Linux turn on kernel preemption

Posted on in Categories , , , last updated May 21, 2007

Q. I’m using CentOS 4 and I would like to turn on kernel preemption to improve disk and mouse access time on screen. How do I turn on kernel preemption on CentOS Linux?

A. Both Redhat Enterprise Linux and CentOS Linux (RHEL clone) disables the kernel preemption to avoid problem with mission critical servers. Some kernel modules / driver may have problem with kernel preemption.

The only way to turn on this feature is to grab latest source code from kernel.org and set following option in kernel config file:
CONFIG_PREEMPT=y

Close and save the file. Next start the compilation using makes command.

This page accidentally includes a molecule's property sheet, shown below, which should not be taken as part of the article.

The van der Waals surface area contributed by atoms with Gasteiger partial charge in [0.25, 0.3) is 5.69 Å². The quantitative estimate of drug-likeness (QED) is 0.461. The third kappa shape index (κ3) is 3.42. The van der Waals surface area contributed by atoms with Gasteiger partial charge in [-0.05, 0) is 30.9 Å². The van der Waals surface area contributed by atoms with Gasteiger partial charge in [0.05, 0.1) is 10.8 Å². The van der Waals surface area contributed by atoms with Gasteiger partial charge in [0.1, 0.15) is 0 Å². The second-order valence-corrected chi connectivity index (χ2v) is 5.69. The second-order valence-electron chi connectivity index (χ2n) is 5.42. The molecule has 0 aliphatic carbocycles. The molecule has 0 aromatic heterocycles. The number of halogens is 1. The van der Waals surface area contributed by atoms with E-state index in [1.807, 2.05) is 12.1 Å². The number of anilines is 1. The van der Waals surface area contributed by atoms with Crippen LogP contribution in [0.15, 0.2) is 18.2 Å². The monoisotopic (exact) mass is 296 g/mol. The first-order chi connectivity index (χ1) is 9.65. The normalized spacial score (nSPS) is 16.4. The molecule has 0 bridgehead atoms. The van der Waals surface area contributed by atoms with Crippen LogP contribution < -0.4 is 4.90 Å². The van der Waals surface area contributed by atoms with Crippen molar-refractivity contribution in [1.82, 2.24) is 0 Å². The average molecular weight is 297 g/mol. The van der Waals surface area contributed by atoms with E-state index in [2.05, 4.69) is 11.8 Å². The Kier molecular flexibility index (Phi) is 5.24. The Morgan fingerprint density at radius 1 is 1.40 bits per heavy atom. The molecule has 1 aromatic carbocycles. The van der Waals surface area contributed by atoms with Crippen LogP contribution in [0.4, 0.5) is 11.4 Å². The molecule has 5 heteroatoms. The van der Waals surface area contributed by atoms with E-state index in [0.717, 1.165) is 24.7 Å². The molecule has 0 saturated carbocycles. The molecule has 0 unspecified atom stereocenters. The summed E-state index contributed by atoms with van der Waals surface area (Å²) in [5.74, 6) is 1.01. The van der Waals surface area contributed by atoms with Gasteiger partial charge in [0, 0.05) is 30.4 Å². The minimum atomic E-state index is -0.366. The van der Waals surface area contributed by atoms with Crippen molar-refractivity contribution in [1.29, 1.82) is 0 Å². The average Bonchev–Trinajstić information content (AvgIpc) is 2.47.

Task: Using CentOS source RPM

You can also use source rpm. Install the kernel source code rpm using yum command (or up2date command under RHEL). Now type the following commands:

# cd /usr/src/redhat/SPECS
# rpmbuild -bp --target=i686 kernel-2.6.spec
# cd /usr/src/redhat/BUILD/kernel-2.6.9/linux-2.6.9
# make mrproper
# cp configs/kernel-2.6.9-i686-smp.config .config
# vi .config

Note: Change version number as per your running kernel. Set as follows in .config
CONFIG_PREEMPT=y
Now compile kernel:
# make oldconfig
# make dep
# make bzImage
# make modules
# make modules_install
# make install

Now boot into new kernel.
# reboot

Posted by: Vivek Gite

The author is the creator of nixCraft and a seasoned sysadmin and a trainer for the Linux operating system/Unix shell scripting. He has worked with global clients and in various industries, including IT, education, defense and space research, and the nonprofit sector. Follow him on Twitter, Facebook, Google+.

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